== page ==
I just said the following as a little pep talk:

Pourquoi t'es si pressée ? Pourquoi tous ces soupirs ? Moi qui croyais que tu étais le porte-parole d'« être toujours optimiste » ? Ta vie professionelle semble n’en être qu’à ses débuts.

I wonder in hindsight if I should have left the pronoun « en » out, given the presence of « ses »:

Ta vie professionelle semble n’être qu’à ses débuts.

Using « en » instinctively came to mind, but I cannot shake off the feeling that both « en » and « ses » are overlapping things.

  • Wouldn't it have been much easier to understand if you'd written: Ta vie professionelle semble être (seulement) à ses débuts? May 5, 2017 at 11:23
  • Unfortunately, saying "Ta vie professionelle semble être à ses débuts" without "ne ... que" takes the edge off the emphasis, while using "seulement" instead of "ne ... que" sounds strange to my ears – as if being at the beginning (at what stage) of your career were the only important aspect of it, not taking into account other aspects such as "how well you are doing" etc. May 5, 2017 at 11:50
  • Either way, I don't think en is necessary. Emphasis or no emphasis. May 5, 2017 at 11:53
  • 1
    The en is required here and ses has nothing to do with it. It's what's described there. There's indeed a change when you go from nothing/nowhere to a "beginning". ;-)
    – None
    May 5, 2017 at 12:09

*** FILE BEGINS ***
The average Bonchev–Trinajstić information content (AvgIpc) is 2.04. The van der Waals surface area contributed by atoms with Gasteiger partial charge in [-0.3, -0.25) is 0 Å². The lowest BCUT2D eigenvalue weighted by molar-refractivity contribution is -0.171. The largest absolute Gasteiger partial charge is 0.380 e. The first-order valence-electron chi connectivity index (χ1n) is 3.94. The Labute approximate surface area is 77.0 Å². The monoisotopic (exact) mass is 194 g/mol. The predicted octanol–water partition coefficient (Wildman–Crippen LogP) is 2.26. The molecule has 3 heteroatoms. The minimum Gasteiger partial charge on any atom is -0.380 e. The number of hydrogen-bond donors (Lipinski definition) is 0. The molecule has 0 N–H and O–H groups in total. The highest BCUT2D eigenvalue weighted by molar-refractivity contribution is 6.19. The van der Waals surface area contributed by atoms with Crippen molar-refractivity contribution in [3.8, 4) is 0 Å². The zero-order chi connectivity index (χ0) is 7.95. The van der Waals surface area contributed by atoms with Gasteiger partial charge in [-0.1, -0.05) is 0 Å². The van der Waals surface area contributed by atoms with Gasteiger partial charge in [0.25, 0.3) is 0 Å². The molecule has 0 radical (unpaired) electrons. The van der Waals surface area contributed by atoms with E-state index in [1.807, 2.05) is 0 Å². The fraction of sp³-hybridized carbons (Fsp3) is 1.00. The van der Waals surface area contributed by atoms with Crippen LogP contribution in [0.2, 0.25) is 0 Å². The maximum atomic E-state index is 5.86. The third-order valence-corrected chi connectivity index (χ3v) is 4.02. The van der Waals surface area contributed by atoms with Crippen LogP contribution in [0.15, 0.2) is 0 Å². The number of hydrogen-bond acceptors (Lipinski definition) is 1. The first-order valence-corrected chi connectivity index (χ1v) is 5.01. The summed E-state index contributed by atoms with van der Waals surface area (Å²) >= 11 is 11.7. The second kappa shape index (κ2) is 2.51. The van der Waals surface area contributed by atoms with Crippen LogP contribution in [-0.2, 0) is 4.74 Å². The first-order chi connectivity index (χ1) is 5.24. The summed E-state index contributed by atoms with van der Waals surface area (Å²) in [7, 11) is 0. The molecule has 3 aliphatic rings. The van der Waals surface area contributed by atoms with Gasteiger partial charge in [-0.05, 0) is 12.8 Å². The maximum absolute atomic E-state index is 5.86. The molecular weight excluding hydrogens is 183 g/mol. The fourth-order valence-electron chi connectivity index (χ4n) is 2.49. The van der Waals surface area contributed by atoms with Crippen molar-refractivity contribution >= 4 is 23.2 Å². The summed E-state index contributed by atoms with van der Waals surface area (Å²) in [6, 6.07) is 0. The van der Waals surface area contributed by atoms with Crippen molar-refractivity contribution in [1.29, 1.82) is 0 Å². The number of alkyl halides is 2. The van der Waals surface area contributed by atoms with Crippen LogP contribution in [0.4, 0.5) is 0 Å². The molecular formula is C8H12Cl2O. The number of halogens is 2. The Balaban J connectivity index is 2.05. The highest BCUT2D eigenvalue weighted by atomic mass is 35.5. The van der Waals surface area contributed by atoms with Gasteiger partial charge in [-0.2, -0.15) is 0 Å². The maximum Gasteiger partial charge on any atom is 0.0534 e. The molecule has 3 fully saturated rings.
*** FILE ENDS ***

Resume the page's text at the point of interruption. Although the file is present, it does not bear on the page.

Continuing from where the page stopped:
• 1
    @Alone-zee I get what you're trying to say and i think it's the right way to see "en". With, your sentence feels complete, over. Without, it almost seems like you're about to add something. But i think that the one with "en" fits more in the whole text.
    – romain
    May 5, 2017 at 12:56

2 Answers 2


« en » and « ses » do not overlap, here.

« en être » is (among other uses) commonly used to imply progression. For example, « T’es où ? » means “Where are you?” (physical location), whereas « T’en es où ? » roughly means “How much did you progress?” (on a task implied by the context).

Here, you’re referring to the progression of your interlocutor’s professional life, not to its location, so « en » seems adequate.


Je crois que la formulation "originale" de l'expression (qui est aujourd'hui figée) est quelque chose comme "ce n'est que le début de X", qui inclut bel et bien un complément en de qui devient le pronom en dès lors que l'on réorganise la phrase pour faire de X le sujet.

Je ne peux pas vraiment élaborer plus car mon ouvrage de référence habituel (Grevisse, Bon Usage, 14e éd.) ne parle pas de cette construction. Si ça vous intéresse, les usages de en pronom sont couvert sous la section §676.

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